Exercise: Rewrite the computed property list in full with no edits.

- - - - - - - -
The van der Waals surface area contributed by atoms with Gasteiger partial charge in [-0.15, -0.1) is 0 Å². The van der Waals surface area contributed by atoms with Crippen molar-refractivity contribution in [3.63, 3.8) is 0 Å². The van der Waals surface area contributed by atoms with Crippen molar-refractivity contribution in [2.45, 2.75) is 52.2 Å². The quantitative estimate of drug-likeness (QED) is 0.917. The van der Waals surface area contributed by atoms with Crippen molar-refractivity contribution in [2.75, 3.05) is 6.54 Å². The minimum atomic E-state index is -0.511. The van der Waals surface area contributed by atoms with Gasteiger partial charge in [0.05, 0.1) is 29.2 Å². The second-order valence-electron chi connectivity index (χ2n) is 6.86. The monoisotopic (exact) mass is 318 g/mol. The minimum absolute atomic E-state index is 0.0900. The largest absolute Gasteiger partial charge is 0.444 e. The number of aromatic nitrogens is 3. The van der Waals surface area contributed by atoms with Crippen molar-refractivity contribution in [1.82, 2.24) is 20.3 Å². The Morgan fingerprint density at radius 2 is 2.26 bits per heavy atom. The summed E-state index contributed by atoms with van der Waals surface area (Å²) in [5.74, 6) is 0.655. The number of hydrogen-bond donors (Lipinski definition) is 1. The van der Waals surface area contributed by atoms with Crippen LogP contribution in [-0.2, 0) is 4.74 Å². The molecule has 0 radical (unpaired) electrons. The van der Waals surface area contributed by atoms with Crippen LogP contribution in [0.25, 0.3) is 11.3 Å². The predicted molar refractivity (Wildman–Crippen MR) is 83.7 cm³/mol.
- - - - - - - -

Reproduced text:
The van der Waals surface area contributed by atoms with Gasteiger partial charge in [-0.15, -0.1) is 0 Å². The van der Waals surface area contributed by atoms with Crippen molar-refractivity contribution in [3.63, 3.8) is 0 Å². The van der Waals surface area contributed by atoms with Crippen molar-refractivity contribution in [2.45, 2.75) is 52.2 Å². The quantitative estimate of drug-likeness (QED) is 0.917. The van der Waals surface area contributed by atoms with Crippen molar-refractivity contribution in [2.75, 3.05) is 6.54 Å². The minimum atomic E-state index is -0.511. The van der Waals surface area contributed by atoms with Gasteiger partial charge in [0.05, 0.1) is 29.2 Å². The second-order valence-electron chi connectivity index (χ2n) is 6.86. The monoisotopic (exact) mass is 318 g/mol. The minimum absolute atomic E-state index is 0.0900. The largest absolute Gasteiger partial charge is 0.444 e. The number of aromatic nitrogens is 3. The van der Waals surface area contributed by atoms with Crippen molar-refractivity contribution in [1.82, 2.24) is 20.3 Å². The Morgan fingerprint density at radius 2 is 2.26 bits per heavy atom. The summed E-state index contributed by atoms with van der Waals surface area (Å²) in [5.74, 6) is 0.655. The number of hydrogen-bond donors (Lipinski definition) is 1. The van der Waals surface area contributed by atoms with Crippen LogP contribution in [-0.2, 0) is 4.74 Å². The molecule has 0 radical (unpaired) electrons. The van der Waals surface area contributed by atoms with Crippen LogP contribution in [0.25, 0.3) is 11.3 Å². The predicted molar refractivity (Wildman–Crippen MR) is 83.7 cm³/mol.